The CEO of US Airways said he's trying to convince creditors of American Airlines of the virtues of a merger even though American executives don't want one right now.
Last week US Airways got unions at American to say they would support a merger.
US Airways CEO Doug Parker said he would rather be working directly with the management team and board at American parent AMR Corp. AMR officials have rejected the idea of merging before the company comes out of bankruptcy protection.
After US Airways gets the support of the full committee of American creditors, "we would look forward to a cooperative and consensual process with AMR's board and management team," Parker said.
Putting the two airlines together would generate $1.2 billion in cost savings and new revenue, even though American Airlines workers would make smaller concessions than AMR is demanding in its restructuring plan, US Airways President Scott Kirby said.
American lawyers are in bankruptcy court in New York this week, seeking permission to throw out labor contracts and impose the company's terms. American's plan also includes layoffs of some 13,000 union workers.
US Airways has promised smaller concessions and to save about 6,200 jobs, prompting unions to back its plan.
Their view carries weight because the three unions each have a spot on the nine-member committee of American's unsecured creditors. That group will have a large role in deciding what the company looks like when it emerges from bankruptcy protection.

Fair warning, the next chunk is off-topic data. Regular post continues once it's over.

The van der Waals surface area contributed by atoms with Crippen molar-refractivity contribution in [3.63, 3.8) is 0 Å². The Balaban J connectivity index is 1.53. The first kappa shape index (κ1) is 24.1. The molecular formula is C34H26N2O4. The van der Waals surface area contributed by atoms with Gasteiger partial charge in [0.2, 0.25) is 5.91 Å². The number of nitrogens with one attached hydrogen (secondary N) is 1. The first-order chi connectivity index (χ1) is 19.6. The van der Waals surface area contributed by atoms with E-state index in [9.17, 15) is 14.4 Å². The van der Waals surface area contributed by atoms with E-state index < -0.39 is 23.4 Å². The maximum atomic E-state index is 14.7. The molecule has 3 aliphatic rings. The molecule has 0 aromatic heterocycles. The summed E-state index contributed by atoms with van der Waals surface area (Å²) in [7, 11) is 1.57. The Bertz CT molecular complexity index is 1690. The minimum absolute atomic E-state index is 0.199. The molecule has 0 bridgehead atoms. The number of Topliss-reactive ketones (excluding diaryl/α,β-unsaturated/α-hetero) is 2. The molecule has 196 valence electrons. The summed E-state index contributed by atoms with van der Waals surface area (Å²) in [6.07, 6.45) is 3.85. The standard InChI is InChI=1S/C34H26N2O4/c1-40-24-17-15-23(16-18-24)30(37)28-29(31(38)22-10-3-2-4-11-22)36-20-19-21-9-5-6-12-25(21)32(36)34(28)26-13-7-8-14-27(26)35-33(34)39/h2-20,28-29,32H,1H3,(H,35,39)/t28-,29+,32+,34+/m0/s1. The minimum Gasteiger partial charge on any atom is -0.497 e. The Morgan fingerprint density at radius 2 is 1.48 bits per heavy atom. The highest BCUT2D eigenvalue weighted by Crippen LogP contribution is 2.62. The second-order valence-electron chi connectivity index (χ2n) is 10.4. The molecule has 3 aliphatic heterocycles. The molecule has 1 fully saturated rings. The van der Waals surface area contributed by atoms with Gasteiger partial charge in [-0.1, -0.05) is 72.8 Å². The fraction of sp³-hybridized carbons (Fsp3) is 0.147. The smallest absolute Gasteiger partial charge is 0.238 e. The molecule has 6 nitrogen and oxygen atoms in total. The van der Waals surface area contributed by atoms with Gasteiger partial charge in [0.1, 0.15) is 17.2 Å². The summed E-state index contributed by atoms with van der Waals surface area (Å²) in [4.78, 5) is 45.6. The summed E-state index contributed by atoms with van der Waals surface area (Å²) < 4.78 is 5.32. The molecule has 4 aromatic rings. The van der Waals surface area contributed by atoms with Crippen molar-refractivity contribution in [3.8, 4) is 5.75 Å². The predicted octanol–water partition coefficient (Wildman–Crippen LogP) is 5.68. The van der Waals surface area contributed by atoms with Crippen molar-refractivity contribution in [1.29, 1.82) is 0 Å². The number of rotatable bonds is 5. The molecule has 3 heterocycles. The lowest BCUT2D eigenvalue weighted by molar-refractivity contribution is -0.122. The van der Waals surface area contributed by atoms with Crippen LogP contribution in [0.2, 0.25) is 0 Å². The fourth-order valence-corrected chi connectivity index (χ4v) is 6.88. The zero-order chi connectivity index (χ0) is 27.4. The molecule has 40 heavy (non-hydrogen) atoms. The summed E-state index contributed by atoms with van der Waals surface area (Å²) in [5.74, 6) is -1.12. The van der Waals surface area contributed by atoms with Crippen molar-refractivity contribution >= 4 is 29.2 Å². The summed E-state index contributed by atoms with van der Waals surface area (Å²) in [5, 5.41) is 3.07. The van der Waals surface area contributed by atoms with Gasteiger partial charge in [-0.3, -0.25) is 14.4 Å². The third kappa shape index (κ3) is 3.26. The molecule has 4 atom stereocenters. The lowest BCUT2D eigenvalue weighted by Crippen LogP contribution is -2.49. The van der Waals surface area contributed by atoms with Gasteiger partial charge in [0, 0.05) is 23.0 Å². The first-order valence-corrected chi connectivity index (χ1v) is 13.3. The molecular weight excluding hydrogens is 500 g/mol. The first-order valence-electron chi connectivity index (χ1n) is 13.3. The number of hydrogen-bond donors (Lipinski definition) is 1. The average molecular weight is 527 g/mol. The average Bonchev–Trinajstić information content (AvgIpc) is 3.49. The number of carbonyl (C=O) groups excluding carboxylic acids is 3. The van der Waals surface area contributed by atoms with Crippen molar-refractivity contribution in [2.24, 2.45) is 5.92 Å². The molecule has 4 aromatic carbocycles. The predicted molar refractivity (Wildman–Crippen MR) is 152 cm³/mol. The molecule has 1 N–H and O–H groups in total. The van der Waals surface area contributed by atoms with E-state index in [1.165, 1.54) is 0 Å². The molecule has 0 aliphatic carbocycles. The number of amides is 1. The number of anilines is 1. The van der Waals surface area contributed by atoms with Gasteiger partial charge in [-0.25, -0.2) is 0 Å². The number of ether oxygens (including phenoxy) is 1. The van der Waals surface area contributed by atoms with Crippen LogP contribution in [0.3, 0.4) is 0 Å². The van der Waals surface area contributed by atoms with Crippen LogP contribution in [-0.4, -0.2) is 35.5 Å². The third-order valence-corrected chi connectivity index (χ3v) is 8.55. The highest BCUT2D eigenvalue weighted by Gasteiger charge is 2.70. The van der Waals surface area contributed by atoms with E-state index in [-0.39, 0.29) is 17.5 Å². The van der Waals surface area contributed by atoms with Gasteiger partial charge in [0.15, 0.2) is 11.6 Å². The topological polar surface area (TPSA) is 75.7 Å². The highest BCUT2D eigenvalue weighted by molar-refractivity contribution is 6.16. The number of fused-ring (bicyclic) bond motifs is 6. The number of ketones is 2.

Other unsecured creditors include three big banks, the Pension Benefit Guaranty Corp., a unit of Hewlett-Packard, and Boeing Co.'s finance arm.
Kirby said the merged airline would have union contracts similar to those at Delta Air Lines and United Airlines. "This merger creates an airline that can compete effectively against United and Delta," he said.
American's unions and US Airways need each other right now. US Airways needs the union votes on the creditor's committee and wants to start on a good foot with workers who it hopes are one day part of its company. And by siding with US Airways, the unions gain leverage in their fight with American to minimize the damage to their pay and benefits.
American Airlines didn't respond directly to the US Airways comments, but referred to a letter to employees on Monday that reminded them that until September its executives have the exclusive right to propose a restructuring plan.
Parker, the US Airways chairman and CEO, said his airline can go it alone if needed. On Wednesday, it reported first-quarter net income of $48 million, or 28 cents per share, helped by one-time gain.
The first three months of the year are seasonally weak for travel. US Airways would have lost $22 million, or 13 cents per share, if not for a $73 million gain related to its trade with Delta for landing rights in Washington and New York. Analysts surveyed by FactSet had been expecting a loss of 25 cents per share.
A year ago, the airline lost $114 million, or 71 cents per share.
Revenue rose 10.3 percent to $3.27 billion, more than analysts had expected.
Fuel expenses jumped 17 percent to $859 million.
Like other airlines, US Airways has been raising fares to offset higher fuel prices. Per-seat passenger revenue rose 8.2 percent. Even with higher fares, passenger traffic rose 4.7 percent. US Airways said passenger demand remains strong.
Shares of the Tempe, Ariz.-based airline rose 31 cents, or 3.3 percent, to $9.62 in afternoon trading.